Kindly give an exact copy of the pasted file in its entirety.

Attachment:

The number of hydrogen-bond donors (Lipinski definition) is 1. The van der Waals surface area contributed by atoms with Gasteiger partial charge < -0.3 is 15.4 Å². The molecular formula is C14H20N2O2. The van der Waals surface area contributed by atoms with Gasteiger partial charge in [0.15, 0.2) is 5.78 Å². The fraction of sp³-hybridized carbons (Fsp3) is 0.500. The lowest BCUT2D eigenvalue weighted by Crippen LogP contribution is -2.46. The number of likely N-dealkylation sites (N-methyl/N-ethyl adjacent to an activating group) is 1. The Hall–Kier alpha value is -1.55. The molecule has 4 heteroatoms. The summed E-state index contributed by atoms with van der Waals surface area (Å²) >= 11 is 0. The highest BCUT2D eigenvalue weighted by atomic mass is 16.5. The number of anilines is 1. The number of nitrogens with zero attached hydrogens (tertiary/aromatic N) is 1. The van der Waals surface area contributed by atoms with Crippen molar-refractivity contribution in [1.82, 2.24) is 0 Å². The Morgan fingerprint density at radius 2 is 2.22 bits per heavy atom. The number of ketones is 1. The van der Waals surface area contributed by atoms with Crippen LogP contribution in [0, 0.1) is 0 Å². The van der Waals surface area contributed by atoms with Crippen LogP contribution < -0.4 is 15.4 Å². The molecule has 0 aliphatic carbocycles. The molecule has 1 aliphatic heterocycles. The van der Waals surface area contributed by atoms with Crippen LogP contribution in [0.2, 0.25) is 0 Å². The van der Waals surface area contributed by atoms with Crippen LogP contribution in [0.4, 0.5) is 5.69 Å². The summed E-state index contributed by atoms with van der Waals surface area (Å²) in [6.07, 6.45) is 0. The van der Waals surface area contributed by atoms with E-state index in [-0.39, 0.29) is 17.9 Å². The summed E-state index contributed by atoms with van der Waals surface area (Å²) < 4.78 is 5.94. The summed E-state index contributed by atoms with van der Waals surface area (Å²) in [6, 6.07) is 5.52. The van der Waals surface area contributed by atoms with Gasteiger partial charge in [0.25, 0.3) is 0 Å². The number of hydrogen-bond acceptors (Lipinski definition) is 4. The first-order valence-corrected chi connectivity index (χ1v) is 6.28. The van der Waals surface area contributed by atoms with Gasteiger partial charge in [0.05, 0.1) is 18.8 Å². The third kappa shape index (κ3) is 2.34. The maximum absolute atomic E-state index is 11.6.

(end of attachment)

The number of hydrogen-bond donors (Lipinski definition) is 1. The van der Waals surface area contributed by atoms with Gasteiger partial charge < -0.3 is 15.4 Å². The molecular formula is C14H20N2O2. The van der Waals surface area contributed by atoms with Gasteiger partial charge in [0.15, 0.2) is 5.78 Å². The fraction of sp³-hybridized carbons (Fsp3) is 0.500. The lowest BCUT2D eigenvalue weighted by Crippen LogP contribution is -2.46. The number of likely N-dealkylation sites (N-methyl/N-ethyl adjacent to an activating group) is 1. The Hall–Kier alpha value is -1.55. The molecule has 4 heteroatoms. The summed E-state index contributed by atoms with van der Waals surface area (Å²) >= 11 is 0. The highest BCUT2D eigenvalue weighted by atomic mass is 16.5. The number of anilines is 1. The number of nitrogens with zero attached hydrogens (tertiary/aromatic N) is 1. The van der Waals surface area contributed by atoms with Crippen molar-refractivity contribution in [1.82, 2.24) is 0 Å². The Morgan fingerprint density at radius 2 is 2.22 bits per heavy atom. The number of ketones is 1. The van der Waals surface area contributed by atoms with Crippen LogP contribution in [0, 0.1) is 0 Å². The van der Waals surface area contributed by atoms with Crippen LogP contribution < -0.4 is 15.4 Å². The molecule has 0 aliphatic carbocycles. The molecule has 1 aliphatic heterocycles. The van der Waals surface area contributed by atoms with Crippen LogP contribution in [0.2, 0.25) is 0 Å². The van der Waals surface area contributed by atoms with Crippen LogP contribution in [0.4, 0.5) is 5.69 Å². The summed E-state index contributed by atoms with van der Waals surface area (Å²) in [6.07, 6.45) is 0. The van der Waals surface area contributed by atoms with E-state index in [-0.39, 0.29) is 17.9 Å². The summed E-state index contributed by atoms with van der Waals surface area (Å²) < 4.78 is 5.94. The summed E-state index contributed by atoms with van der Waals surface area (Å²) in [6, 6.07) is 5.52. The van der Waals surface area contributed by atoms with Gasteiger partial charge in [0.25, 0.3) is 0 Å². The number of hydrogen-bond acceptors (Lipinski definition) is 4. The first-order valence-corrected chi connectivity index (χ1v) is 6.28. The van der Waals surface area contributed by atoms with Gasteiger partial charge in [0.05, 0.1) is 18.8 Å². The third kappa shape index (κ3) is 2.34. The maximum absolute atomic E-state index is 11.6.